Tuesday, August 28, 2007

Draim Arena

Well, this little gem is going to be the first in my international games series. It hails from Sweden, and in all honesty this review is going to be different from all of my others. The others were meant to be unbiased, but it is not possible here.

Now for the reason I cannot make this review unbiased. I like this game. I mean I really like this game. I got a few of my friends together to play this game, and it has been a long time since we have had that much fun. The reason for that is because of the mechanics that are unique to the game. You will out more about those in the boring section.

Now for the boring section. But before that, I must tell you that the card design is not the standard card, though it can be used in standard sleeves. It is quite beautiful.

In Draim Arena you have two variations. There is the 30 card and the 9 card set up. Both of set you up for a quick game, though we have seen a game last so much longer through player error and evil strategy created by it (the card Lethargy played on your opponent can be smart, but be careful).

In the 30 card variation, the veteran CCG player has access to one resource that will be very familiar. The deck. Though getting cards out of it is a very different process. To do that you have to “Tip” a character. Yes, I said tip, not “Tap”. Tapping goes clockwise, while tipping goes counterclockwise.

One thing that is very unique about Draim Arena is that you start the game with all of your characters, plus the top two cards of you deck in hand. This take a little bit of the chance away. On the other hand, even more is chance is thrown in when it come to the combat. That info will come later.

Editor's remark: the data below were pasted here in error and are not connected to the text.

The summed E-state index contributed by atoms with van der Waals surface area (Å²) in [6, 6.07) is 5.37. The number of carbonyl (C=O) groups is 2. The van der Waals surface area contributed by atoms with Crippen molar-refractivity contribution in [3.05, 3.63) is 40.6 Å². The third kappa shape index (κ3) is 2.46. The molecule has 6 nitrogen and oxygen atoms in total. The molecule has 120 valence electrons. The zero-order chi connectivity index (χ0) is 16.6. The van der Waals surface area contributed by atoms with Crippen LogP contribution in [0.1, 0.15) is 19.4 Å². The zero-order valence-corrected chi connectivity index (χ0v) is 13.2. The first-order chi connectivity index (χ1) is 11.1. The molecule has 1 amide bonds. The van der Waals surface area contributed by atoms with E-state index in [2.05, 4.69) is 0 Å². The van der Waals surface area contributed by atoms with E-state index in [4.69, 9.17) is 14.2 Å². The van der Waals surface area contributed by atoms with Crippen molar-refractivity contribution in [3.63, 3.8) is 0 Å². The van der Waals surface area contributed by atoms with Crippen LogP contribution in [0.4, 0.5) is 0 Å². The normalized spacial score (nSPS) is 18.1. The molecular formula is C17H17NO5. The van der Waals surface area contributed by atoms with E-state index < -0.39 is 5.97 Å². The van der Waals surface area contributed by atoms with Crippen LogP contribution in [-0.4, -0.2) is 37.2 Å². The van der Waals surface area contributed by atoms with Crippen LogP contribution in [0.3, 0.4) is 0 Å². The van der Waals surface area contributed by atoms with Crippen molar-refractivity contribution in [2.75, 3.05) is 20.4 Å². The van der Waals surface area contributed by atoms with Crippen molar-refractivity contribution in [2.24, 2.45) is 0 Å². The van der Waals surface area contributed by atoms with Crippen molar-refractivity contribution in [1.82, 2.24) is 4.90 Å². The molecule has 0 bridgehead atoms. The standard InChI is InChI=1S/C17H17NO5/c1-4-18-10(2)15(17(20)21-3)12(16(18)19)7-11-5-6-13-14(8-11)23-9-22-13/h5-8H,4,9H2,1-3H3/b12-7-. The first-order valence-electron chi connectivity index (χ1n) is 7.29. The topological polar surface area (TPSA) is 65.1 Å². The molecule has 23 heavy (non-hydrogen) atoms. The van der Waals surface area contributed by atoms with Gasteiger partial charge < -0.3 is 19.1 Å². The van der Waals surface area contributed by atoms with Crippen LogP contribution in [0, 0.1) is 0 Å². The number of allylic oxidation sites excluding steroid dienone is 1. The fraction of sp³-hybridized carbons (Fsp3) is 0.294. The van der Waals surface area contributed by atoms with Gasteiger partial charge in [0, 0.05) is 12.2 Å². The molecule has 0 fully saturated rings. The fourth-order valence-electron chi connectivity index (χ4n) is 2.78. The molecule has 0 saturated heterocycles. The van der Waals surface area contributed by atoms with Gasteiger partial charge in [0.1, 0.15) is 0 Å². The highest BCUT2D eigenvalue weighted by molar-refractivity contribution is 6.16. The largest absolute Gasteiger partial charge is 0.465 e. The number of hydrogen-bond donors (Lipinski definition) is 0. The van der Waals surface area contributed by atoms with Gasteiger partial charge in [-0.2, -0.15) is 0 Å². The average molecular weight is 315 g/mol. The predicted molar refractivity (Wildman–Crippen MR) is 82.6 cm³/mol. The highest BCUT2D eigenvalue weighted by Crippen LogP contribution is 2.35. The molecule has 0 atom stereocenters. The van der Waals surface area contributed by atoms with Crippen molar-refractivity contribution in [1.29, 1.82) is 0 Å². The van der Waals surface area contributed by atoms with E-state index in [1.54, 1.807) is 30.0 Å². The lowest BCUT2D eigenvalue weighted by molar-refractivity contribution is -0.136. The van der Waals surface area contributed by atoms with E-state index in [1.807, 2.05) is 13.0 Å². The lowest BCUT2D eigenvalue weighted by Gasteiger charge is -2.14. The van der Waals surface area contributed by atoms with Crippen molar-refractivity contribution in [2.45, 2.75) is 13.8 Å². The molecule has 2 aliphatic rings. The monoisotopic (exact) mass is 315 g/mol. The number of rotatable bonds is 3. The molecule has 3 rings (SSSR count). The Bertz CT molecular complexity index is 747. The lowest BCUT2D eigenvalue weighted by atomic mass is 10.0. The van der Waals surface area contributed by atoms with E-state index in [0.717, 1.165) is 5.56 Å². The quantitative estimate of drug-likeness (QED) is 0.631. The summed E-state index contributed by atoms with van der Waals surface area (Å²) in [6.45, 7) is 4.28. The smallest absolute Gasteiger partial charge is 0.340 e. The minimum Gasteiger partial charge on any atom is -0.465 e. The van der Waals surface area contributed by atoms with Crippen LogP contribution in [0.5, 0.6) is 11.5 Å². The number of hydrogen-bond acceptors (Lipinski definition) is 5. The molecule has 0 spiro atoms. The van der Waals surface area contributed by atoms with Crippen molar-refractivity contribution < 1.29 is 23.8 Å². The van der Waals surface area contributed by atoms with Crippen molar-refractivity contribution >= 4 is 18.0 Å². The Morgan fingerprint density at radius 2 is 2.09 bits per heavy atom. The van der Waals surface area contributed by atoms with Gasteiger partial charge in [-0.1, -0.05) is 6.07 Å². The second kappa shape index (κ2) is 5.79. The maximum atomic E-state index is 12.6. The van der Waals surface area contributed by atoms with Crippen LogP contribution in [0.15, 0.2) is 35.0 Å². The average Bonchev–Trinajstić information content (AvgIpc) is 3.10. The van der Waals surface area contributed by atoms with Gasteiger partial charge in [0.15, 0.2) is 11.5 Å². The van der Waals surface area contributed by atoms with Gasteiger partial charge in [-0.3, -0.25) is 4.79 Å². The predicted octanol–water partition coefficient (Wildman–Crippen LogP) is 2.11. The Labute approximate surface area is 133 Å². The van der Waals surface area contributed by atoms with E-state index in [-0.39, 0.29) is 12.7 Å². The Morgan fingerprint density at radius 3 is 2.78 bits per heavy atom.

Now, there is actually a structure to the game, and it is so easy to pick up, but I think I will leave the bulk of for you to find out in the future. I will tell you of the most unique part of the game though, the dice that are needed to play Draim Arena.

In Draim Arena you have two dice. One is called the “Tactical Die” while the other is called the “Battle Die”. These are rolled not only to determine how combat resolves, but which character(s) actually engage in combat. The tactical die is rolled first, this tells you which of your characters (1-4 from left to right) engages in combat. If the number rolled has a pentagon around it, you send forward that many characters of your choice into battle (the character on the left is the one that actually fights unless something very special happens). Of course, if you roll a number that is higher than the number of characters you control, combat does not happen. The battle die tells you what bonuses your character gets, or if they miss or cannot be stopped. My favorite thing to roll is the “Troop” face that lets all of the characters you sent forward to attack at the same time.

Now, there are card that allow you to modify game play, and you can play one of these depending on what phase you are in. Only one of these cards can be played per phase unless the card says otherwise, as is the golden rule.

As I mentioned before, there is a 9 card variation. This is played the same way, but instead you just use a hand of 9 cards, instead of a deck. You can balance it anyway you like, so have fun with it. You can only have one copy of each card though.

If you would like to find out more info on Draim Arena, check out their main page at http://www.draim.com/ . Look out for an English release this fall. If you are wondering how I tried out this game if the English version is not out, let’s just say I know a guy who knows a guy that could get me some proxies. I have not learned svenska, but I would not mind trying in the future.


Anonymous said...

Hi Charon! Glad you like the game!
I am one of the lucky ones. I know svenska (otherwise known as swedish) and I play the game. It really is a great game.

Just on thing. It's always the leftmost character in the troop that fights, not the rightmost. =)

Charon said...

Whoops, I meant to say leftmost. Changing that.